News / 1 June 2015

FMO did not follow its own rules in financing Barro Blanco dam

Dutch development bank FMO did not sufficiently take into account the rights of the local population and effects on the environment before approving a $ 25 million loan for the construction of the Barro Blanco dam in Panama. This is not in accordance with FMO’s own standards. This was revealed in the long-awaited report by the independent complaints mechanism (ICM) of the FMO and the German development bank DEG, released on May 29. The report was published in response to a complaint filed by the M-10, the movement representing the affected indigenous Ngöbe population, in May 2014. Both ENDS has been supporting the M-10 in its struggle against the dam for years, and was one of the organisations that supported the complaint.

We are pleased that the conclusions of the independent experts of the ICM support our view that the banks did not comply with their standards.


Failure to obtain consent

The dam’s artificial lake will partially flood the territory of the Ngäbe communities living on the shores of the Tabassará river. These people will be forced to leave their homes and places of religious and cultural value. Despite national and international obligations relating to human rights, project developer Genisa failed to obtainthe 'free, prior and informed consent' (FPIC) of the Ngäbe population. According to the report the “lenders should have sought greater clarity on whether there was consent to the project from the appropriate indigenous authorities prior to project approval”.” Another shortcoming relates to the Environmental and Social Action Plan that was appended to the credit agreement. This plan "contains no provision on land acquisition and resettlement and nothing on biodiversity and natural resources management. Neither does it contain any reference to issues related to cultural heritage. ."


FMO's  role

In their public reaction to the report, FMO and DEG acknowledge the conclusion of the report that they were not fully appraised at credit approval, but they made no further concrete commitments to ensure that the rights of those affected by the dam will be respected.. The banks claim that they are “facing limitations in their influence” over government processes to come to a satisfactory agreement with all stakeholders involved. Earlier this year though, the development banks did  try to influence the government. In February 2015 the Panamanian government suspended the construction of the dam  on the basis of  Genisa  not acting in accordance with the agreed Environmental Impact Assessment. The breaches included the lack of a legitimate agreement between the Ngöbe and Genisa, and violations of environmental laws.  In reaction to the decision to halt the project, the FMOsent a letter to the Vice President of Panama, urging the government to resume construction as soon as possible. According to the bank, closing down this project could "negatively influence future investment decisions in Panama."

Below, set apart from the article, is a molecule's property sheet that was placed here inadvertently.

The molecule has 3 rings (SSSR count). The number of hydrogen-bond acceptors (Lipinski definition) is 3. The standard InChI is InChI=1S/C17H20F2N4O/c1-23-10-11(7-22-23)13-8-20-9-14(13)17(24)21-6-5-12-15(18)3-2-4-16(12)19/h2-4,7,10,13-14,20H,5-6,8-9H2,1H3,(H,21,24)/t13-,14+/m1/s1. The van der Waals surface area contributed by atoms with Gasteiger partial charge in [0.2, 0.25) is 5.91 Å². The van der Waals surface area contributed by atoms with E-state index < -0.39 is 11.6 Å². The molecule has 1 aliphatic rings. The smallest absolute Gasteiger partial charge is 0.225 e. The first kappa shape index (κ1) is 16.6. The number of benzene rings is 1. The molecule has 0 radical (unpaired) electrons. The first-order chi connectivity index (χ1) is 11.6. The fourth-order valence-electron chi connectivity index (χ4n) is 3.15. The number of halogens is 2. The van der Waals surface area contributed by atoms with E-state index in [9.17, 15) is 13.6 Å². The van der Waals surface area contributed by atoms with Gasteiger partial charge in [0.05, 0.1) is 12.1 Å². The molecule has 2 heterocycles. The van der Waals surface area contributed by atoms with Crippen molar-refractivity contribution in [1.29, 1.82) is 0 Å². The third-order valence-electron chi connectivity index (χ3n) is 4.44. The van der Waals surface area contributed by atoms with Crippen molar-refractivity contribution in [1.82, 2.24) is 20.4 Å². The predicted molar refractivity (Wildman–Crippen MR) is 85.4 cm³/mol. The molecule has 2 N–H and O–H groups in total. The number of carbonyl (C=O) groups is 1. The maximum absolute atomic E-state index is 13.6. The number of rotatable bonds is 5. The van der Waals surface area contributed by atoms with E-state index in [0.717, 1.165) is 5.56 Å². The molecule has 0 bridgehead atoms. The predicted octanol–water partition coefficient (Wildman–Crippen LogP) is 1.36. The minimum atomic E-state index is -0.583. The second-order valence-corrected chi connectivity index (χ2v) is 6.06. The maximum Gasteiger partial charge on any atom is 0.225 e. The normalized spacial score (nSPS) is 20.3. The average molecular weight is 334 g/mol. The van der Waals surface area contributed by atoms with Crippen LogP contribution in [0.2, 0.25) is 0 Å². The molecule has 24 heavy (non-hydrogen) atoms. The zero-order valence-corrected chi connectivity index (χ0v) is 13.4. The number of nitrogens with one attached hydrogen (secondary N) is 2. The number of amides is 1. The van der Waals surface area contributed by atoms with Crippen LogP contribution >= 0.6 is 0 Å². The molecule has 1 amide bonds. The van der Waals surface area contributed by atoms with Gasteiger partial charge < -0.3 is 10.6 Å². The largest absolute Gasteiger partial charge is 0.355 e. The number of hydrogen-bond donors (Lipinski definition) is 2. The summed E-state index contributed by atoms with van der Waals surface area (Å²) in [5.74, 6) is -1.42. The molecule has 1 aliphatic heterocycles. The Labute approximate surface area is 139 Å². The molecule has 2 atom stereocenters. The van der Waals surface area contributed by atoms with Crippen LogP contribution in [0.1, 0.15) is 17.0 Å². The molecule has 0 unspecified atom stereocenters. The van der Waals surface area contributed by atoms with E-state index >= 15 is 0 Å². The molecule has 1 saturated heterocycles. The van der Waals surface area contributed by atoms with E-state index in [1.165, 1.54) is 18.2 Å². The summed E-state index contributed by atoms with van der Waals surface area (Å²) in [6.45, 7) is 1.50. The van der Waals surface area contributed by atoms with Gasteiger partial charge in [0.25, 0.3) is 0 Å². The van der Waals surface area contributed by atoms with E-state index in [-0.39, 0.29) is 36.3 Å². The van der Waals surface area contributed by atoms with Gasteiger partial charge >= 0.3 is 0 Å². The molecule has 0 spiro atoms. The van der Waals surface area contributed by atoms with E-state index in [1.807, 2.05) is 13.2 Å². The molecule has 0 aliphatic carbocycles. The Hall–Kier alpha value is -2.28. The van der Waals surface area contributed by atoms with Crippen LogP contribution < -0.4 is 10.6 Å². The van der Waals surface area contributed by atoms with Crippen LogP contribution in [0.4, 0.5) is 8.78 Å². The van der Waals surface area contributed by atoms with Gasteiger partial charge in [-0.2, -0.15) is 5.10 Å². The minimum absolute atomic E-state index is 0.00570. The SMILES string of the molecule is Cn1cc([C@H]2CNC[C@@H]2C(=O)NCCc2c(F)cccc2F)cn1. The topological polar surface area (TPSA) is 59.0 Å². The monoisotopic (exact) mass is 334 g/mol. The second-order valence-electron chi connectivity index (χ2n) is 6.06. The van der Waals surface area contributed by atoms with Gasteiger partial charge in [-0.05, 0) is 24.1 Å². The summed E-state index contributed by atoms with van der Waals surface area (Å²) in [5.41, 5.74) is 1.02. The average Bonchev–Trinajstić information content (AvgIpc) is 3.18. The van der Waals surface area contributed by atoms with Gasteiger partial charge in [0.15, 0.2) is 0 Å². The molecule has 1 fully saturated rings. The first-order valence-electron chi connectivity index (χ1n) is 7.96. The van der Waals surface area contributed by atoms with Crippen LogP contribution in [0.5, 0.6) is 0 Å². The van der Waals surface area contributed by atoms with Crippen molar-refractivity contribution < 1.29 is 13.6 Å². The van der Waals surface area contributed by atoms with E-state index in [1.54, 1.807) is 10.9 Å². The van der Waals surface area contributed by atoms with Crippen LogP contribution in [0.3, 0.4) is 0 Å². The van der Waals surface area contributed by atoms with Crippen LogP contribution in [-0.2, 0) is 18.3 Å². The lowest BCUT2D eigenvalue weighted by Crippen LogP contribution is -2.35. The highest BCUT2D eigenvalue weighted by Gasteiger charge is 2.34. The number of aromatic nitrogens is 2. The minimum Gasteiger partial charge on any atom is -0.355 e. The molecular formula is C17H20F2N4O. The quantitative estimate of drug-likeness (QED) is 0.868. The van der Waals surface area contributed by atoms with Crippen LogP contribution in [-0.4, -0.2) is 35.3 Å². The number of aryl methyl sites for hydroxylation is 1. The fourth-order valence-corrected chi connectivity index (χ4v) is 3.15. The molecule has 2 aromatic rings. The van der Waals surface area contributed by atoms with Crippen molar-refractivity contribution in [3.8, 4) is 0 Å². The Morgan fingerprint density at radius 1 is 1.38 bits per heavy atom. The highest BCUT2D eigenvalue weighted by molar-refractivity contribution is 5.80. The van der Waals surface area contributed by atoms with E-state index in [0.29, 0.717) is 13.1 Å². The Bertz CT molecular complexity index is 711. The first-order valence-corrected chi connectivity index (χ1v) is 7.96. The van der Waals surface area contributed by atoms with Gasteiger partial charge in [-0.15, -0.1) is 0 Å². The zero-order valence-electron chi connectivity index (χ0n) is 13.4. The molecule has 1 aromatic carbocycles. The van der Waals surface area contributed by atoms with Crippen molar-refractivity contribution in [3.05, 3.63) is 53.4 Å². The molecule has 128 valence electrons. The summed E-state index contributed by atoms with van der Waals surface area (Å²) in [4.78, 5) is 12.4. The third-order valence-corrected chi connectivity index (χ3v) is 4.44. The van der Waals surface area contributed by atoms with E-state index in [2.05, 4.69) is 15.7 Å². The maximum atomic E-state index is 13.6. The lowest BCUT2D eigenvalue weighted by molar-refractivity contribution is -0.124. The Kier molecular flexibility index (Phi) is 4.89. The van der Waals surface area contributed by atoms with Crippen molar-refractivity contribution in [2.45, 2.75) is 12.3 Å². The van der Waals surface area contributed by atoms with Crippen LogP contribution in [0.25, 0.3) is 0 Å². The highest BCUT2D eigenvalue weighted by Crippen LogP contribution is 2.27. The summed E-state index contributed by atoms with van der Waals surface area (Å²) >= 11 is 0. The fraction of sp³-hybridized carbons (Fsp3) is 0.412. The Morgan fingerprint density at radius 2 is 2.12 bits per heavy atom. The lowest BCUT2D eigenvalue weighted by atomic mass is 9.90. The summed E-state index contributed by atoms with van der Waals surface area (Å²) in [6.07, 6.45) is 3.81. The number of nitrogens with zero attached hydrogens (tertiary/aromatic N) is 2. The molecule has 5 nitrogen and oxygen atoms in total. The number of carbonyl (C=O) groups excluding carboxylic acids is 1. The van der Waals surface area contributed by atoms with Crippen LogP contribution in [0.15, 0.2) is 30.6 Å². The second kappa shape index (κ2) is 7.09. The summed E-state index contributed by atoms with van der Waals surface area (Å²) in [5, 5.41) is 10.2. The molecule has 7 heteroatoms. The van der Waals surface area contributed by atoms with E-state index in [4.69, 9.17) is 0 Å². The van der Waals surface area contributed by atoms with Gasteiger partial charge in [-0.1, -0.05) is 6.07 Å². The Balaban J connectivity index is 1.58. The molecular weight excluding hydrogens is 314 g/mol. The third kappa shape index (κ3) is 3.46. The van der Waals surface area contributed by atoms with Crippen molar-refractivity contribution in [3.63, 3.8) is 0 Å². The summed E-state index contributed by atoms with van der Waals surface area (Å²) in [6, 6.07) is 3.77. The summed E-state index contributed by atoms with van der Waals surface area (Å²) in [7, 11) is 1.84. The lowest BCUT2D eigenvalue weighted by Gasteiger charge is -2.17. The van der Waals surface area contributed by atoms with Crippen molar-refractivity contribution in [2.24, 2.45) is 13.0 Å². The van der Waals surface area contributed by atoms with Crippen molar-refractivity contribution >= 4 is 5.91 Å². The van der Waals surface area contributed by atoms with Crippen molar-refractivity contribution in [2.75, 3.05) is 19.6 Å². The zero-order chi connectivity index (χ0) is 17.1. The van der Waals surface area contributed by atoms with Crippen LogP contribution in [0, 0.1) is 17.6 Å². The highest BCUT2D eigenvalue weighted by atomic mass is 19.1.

Banks’ response is inadequate

Anouk Franck of Both ENDS is surprised by FMO's reaction: "Instead of insisting on resuming the project, the bank should have shown us that it takes the interests of the local population seriously and that it acts in accordance with its own  policies. Whenever we have meetings with its representatives, FMO assures us that it supports its clients to improve their social and environmental policies and practices. But in the case of Barro Blanco, the bank has shown it does exactly the opposite. In light of the conclusion of the ICM’s reports, indicating the bank did not comply with its standards, we urge FMO to withdraw from the project. Furthermore, to prevent similar situations  in the future human rights impact assessments should become standard procedure at FMO. This is an important instrument to ensure that human rights and environmental standards are guaranteed in future projects."



Also read the  press release of Both ENDS, SOMO and others, published on the 1st of June.

Dutch newspaper 'De Volkskrant' also covered the story on the 1st of June (in Dutch): Nederlandse ontwikkelingsbank zat fout met stuwdam Panama

You can also read a summary of the report of the complaints mechanism.


For previous news on barro Blanco on our website:

19 May 2015: FMO pushed Panama to continue Barro Blanco dam

6 May 2015: Construction of Barro Blanco dam will be resumed

11 Feb 2015: Construction Barro Blanco dam finally suspended

7 May 2014: Complaint against FMO on grievance

3 March 2014:  Parliamentary questions about construction Barro Blanco dam in Panama

18 Feb 2014:  Situation tense for indigenous Ngäbe people near Barro Blanco dam

14 Feb 2014:  Filing a complaint with the FMO?

19 June 2013: Will VN-rapporteur James Anaya investigate Barro Blanco dam in Panama?


In this 'long read' on Barro Blanco  you can find a short overview of what has happened around the dam in in the past few years.


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